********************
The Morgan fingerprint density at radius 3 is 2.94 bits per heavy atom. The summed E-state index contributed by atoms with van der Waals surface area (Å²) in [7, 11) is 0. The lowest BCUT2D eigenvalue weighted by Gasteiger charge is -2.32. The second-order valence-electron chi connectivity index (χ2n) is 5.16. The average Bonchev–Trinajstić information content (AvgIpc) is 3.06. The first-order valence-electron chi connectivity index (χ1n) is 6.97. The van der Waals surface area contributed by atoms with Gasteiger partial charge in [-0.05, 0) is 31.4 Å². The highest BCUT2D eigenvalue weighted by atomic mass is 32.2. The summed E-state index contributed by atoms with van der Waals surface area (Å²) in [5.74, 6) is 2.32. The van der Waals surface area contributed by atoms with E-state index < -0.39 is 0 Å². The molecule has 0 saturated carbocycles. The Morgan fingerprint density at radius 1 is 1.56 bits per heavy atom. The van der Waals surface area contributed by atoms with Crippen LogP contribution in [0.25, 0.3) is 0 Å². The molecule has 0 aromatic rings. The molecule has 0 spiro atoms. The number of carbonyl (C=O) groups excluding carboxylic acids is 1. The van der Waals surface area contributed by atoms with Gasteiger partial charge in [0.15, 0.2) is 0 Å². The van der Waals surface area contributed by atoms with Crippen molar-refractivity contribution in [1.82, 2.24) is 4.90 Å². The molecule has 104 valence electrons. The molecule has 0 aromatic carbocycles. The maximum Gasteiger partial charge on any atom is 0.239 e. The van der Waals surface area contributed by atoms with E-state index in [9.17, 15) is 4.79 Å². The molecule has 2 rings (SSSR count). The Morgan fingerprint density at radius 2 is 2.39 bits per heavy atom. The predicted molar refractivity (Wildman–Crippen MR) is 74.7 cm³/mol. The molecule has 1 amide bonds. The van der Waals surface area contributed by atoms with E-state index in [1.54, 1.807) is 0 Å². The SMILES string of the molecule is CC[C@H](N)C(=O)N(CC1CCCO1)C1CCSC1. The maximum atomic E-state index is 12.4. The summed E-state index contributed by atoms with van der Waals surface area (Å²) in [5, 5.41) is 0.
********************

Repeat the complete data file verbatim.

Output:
The Morgan fingerprint density at radius 3 is 2.94 bits per heavy atom. The summed E-state index contributed by atoms with van der Waals surface area (Å²) in [7, 11) is 0. The lowest BCUT2D eigenvalue weighted by Gasteiger charge is -2.32. The second-order valence-electron chi connectivity index (χ2n) is 5.16. The average Bonchev–Trinajstić information content (AvgIpc) is 3.06. The first-order valence-electron chi connectivity index (χ1n) is 6.97. The van der Waals surface area contributed by atoms with Gasteiger partial charge in [-0.05, 0) is 31.4 Å². The highest BCUT2D eigenvalue weighted by atomic mass is 32.2. The summed E-state index contributed by atoms with van der Waals surface area (Å²) in [5.74, 6) is 2.32. The van der Waals surface area contributed by atoms with E-state index < -0.39 is 0 Å². The molecule has 0 saturated carbocycles. The Morgan fingerprint density at radius 1 is 1.56 bits per heavy atom. The van der Waals surface area contributed by atoms with Crippen LogP contribution in [0.25, 0.3) is 0 Å². The molecule has 0 aromatic rings. The molecule has 0 spiro atoms. The number of carbonyl (C=O) groups excluding carboxylic acids is 1. The van der Waals surface area contributed by atoms with Gasteiger partial charge in [0.15, 0.2) is 0 Å². The van der Waals surface area contributed by atoms with Crippen molar-refractivity contribution in [1.82, 2.24) is 4.90 Å². The molecule has 104 valence electrons. The molecule has 0 aromatic carbocycles. The maximum Gasteiger partial charge on any atom is 0.239 e. The van der Waals surface area contributed by atoms with E-state index in [9.17, 15) is 4.79 Å². The molecule has 2 rings (SSSR count). The Morgan fingerprint density at radius 2 is 2.39 bits per heavy atom. The predicted molar refractivity (Wildman–Crippen MR) is 74.7 cm³/mol. The molecule has 1 amide bonds. The van der Waals surface area contributed by atoms with E-state index in [1.54, 1.807) is 0 Å². The SMILES string of the molecule is CC[C@H](N)C(=O)N(CC1CCCO1)C1CCSC1. The maximum atomic E-state index is 12.4. The summed E-state index contributed by atoms with van der Waals surface area (Å²) in [5, 5.41) is 0.